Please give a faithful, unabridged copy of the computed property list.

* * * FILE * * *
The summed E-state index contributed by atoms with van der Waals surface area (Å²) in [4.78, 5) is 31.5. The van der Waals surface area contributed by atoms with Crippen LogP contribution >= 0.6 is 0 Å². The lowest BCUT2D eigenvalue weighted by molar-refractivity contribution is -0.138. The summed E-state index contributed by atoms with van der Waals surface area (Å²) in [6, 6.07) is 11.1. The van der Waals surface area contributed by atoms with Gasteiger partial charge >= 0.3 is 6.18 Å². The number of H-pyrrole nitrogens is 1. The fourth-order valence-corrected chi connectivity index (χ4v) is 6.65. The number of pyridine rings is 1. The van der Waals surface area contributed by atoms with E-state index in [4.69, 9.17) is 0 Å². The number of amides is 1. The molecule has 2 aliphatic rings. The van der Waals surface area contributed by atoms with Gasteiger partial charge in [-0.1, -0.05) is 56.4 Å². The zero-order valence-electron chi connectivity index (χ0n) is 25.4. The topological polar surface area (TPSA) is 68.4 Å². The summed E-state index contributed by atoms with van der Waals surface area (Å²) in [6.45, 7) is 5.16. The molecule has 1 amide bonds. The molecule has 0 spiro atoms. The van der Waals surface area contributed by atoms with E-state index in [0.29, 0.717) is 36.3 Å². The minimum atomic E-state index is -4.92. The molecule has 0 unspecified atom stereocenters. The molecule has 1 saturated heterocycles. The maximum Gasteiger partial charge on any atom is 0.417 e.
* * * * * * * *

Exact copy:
The summed E-state index contributed by atoms with van der Waals surface area (Å²) in [4.78, 5) is 31.5. The van der Waals surface area contributed by atoms with Crippen LogP contribution >= 0.6 is 0 Å². The lowest BCUT2D eigenvalue weighted by molar-refractivity contribution is -0.138. The summed E-state index contributed by atoms with van der Waals surface area (Å²) in [6, 6.07) is 11.1. The van der Waals surface area contributed by atoms with Gasteiger partial charge >= 0.3 is 6.18 Å². The number of H-pyrrole nitrogens is 1. The fourth-order valence-corrected chi connectivity index (χ4v) is 6.65. The number of pyridine rings is 1. The van der Waals surface area contributed by atoms with E-state index in [4.69, 9.17) is 0 Å². The number of amides is 1. The molecule has 2 aliphatic rings. The van der Waals surface area contributed by atoms with Gasteiger partial charge in [-0.1, -0.05) is 56.4 Å². The zero-order valence-electron chi connectivity index (χ0n) is 25.4. The topological polar surface area (TPSA) is 68.4 Å². The summed E-state index contributed by atoms with van der Waals surface area (Å²) in [6.45, 7) is 5.16. The molecule has 1 amide bonds. The molecule has 0 spiro atoms. The van der Waals surface area contributed by atoms with E-state index in [0.29, 0.717) is 36.3 Å². The minimum atomic E-state index is -4.92. The molecule has 0 unspecified atom stereocenters. The molecule has 1 saturated heterocycles. The maximum Gasteiger partial charge on any atom is 0.417 e.